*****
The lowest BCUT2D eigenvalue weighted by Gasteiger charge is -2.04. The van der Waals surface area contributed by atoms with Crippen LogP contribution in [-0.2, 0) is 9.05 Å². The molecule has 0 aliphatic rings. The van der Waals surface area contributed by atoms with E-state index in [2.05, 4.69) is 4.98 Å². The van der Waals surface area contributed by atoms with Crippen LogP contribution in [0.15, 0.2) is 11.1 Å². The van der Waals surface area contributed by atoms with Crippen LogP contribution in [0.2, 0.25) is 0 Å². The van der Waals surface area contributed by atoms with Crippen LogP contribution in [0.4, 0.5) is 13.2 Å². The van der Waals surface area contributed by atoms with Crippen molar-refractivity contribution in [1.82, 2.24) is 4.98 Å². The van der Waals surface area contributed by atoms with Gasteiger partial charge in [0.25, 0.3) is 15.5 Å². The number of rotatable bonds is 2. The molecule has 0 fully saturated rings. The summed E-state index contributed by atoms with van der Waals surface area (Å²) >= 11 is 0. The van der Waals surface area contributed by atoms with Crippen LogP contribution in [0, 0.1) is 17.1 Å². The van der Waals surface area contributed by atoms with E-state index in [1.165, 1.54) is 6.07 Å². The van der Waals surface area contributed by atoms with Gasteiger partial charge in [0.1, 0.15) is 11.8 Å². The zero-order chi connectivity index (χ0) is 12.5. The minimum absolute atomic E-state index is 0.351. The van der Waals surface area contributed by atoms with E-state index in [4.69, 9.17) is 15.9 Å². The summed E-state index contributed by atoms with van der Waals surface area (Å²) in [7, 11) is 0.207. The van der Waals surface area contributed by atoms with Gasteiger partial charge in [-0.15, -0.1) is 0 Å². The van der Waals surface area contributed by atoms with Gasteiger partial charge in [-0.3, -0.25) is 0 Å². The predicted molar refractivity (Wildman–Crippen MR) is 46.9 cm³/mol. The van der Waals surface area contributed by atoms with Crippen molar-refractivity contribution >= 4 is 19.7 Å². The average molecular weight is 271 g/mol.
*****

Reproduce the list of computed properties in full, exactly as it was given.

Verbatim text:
The lowest BCUT2D eigenvalue weighted by Gasteiger charge is -2.04. The van der Waals surface area contributed by atoms with Crippen LogP contribution in [-0.2, 0) is 9.05 Å². The molecule has 0 aliphatic rings. The van der Waals surface area contributed by atoms with E-state index in [2.05, 4.69) is 4.98 Å². The van der Waals surface area contributed by atoms with Crippen LogP contribution in [0.15, 0.2) is 11.1 Å². The van der Waals surface area contributed by atoms with Crippen LogP contribution in [0.2, 0.25) is 0 Å². The van der Waals surface area contributed by atoms with Crippen LogP contribution in [0.4, 0.5) is 13.2 Å². The van der Waals surface area contributed by atoms with Crippen molar-refractivity contribution in [1.82, 2.24) is 4.98 Å². The van der Waals surface area contributed by atoms with Gasteiger partial charge in [0.25, 0.3) is 15.5 Å². The number of rotatable bonds is 2. The molecule has 0 fully saturated rings. The summed E-state index contributed by atoms with van der Waals surface area (Å²) >= 11 is 0. The van der Waals surface area contributed by atoms with Crippen LogP contribution in [0, 0.1) is 17.1 Å². The van der Waals surface area contributed by atoms with E-state index in [1.165, 1.54) is 6.07 Å². The van der Waals surface area contributed by atoms with Gasteiger partial charge in [0.1, 0.15) is 11.8 Å². The zero-order chi connectivity index (χ0) is 12.5. The minimum absolute atomic E-state index is 0.351. The van der Waals surface area contributed by atoms with E-state index in [4.69, 9.17) is 15.9 Å². The summed E-state index contributed by atoms with van der Waals surface area (Å²) in [7, 11) is 0.207. The van der Waals surface area contributed by atoms with Gasteiger partial charge in [-0.15, -0.1) is 0 Å². The van der Waals surface area contributed by atoms with Gasteiger partial charge in [-0.3, -0.25) is 0 Å². The predicted molar refractivity (Wildman–Crippen MR) is 46.9 cm³/mol. The van der Waals surface area contributed by atoms with Crippen molar-refractivity contribution >= 4 is 19.7 Å². The average molecular weight is 271 g/mol.